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Electric Bicycle Europe

Electric Bicycles / June 9, 2020

Three women cyclists wait at crossing.Red tape has been blessedly absent from electric bike ownership. Unlike most other forms of motorised transport, e-bikes don’t require registration, license plates or insurance, and anyone over the age of 14 can ride them legally in the UK.

Unfortunately, disparities between EU and UK legislation have long allowed for a ‘grey area’ when it comes to the specifics. Now (at long last) the Department for Transport has moved to harmonise Britain’s own electric bike laws with the rest of Europe. But what does that mean for me and you?

UK law hasn’t kept pace with other EU member states. The UK’s Electrically Assisted Pedal Cycle regulations (or EAPC – the central piece of legislation governing e-bikes for sale in the UK) was implemented way back in 1982 and has only recently become updated. These regulations differed from the equivalent EU directive in a few key ways, imposing slightly more stringent limits on motor wattage and allowing for the use of full speed throttles (those capable of accelerating the bike to full speed independently of pedal action – also known as a twist and go). Up until April 2015, in the UK, any electric bike could:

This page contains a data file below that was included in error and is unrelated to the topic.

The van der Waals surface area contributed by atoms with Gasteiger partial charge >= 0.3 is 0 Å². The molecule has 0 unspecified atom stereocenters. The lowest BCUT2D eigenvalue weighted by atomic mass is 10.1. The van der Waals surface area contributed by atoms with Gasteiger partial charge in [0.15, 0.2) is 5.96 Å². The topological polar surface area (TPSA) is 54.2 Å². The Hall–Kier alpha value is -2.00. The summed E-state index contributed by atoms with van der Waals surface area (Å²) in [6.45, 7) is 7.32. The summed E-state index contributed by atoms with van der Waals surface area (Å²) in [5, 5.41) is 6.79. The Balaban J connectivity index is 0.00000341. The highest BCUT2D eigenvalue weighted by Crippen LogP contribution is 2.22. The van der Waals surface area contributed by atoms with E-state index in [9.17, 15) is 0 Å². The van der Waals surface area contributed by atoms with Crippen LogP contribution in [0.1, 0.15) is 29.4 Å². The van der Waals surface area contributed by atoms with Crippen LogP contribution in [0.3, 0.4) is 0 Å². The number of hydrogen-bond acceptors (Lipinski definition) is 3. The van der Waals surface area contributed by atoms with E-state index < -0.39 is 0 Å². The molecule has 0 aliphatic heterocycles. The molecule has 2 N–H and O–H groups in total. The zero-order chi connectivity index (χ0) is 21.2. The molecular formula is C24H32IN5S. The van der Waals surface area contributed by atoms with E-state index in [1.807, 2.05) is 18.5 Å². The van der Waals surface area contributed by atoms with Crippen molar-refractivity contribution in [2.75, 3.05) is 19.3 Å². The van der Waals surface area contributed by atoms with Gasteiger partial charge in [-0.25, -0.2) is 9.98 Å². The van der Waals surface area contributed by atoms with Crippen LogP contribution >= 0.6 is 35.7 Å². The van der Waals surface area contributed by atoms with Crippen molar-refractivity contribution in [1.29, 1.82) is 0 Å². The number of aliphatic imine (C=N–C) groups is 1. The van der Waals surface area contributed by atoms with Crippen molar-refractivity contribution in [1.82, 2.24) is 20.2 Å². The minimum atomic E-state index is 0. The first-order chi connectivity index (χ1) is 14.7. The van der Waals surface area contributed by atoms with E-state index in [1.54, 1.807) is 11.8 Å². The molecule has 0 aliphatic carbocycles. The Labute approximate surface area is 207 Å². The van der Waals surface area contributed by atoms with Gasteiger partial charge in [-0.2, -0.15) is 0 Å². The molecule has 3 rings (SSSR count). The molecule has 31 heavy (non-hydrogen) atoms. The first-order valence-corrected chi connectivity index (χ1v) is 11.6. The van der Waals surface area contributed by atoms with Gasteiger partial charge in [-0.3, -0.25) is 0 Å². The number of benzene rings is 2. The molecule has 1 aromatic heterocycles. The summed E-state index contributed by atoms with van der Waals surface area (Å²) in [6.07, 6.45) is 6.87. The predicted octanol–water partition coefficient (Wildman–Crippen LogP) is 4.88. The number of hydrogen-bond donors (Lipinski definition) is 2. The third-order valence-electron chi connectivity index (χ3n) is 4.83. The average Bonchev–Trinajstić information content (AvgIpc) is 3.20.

• Be fitted with a full speed
  • Be ridden by someone age 14 and over
  • Not be fitted with a motor exceeding 200 of power.
  • Not exceed a weight of 40 kg (or 60 kg in the case of a tandem or tricycle)
  • Have a maximum assisted speed of up to 15 mph (roughly 24 kmh)

Two British Policemen with Electric BikesEU harmonisation

The UK electric bike industry and the Department for Transport have long recognised these 1983 UK regulations to be antiquated. In practice, UK police enforce the standards set by the EU’s . The regulations stipulate that e-bikes may:

  • Be fitted with a motor with a power of no more than 250w
  • Provide a maximum assisted speed (i.e. the speed at which motor assistance is automatically cut off) of no more than 25 kmph (roughly 15.5 mph)
  • Not be fitted with a full speed that can work ‘independently’ (that is without the pedals ‘moving forward’). Start Up Assist throttles (those that assist up to 6 km/h) are allowed
  • Be ridden without any minimum age limit

How Twist and Go throttles fit in with the new harmonised regulations

In fact, nearly all UK based manufacturers design their bikes to these EU standards, with one notable exception: the historic use and acceptance of full speed throttles.

Source: www.juicybike.co.uk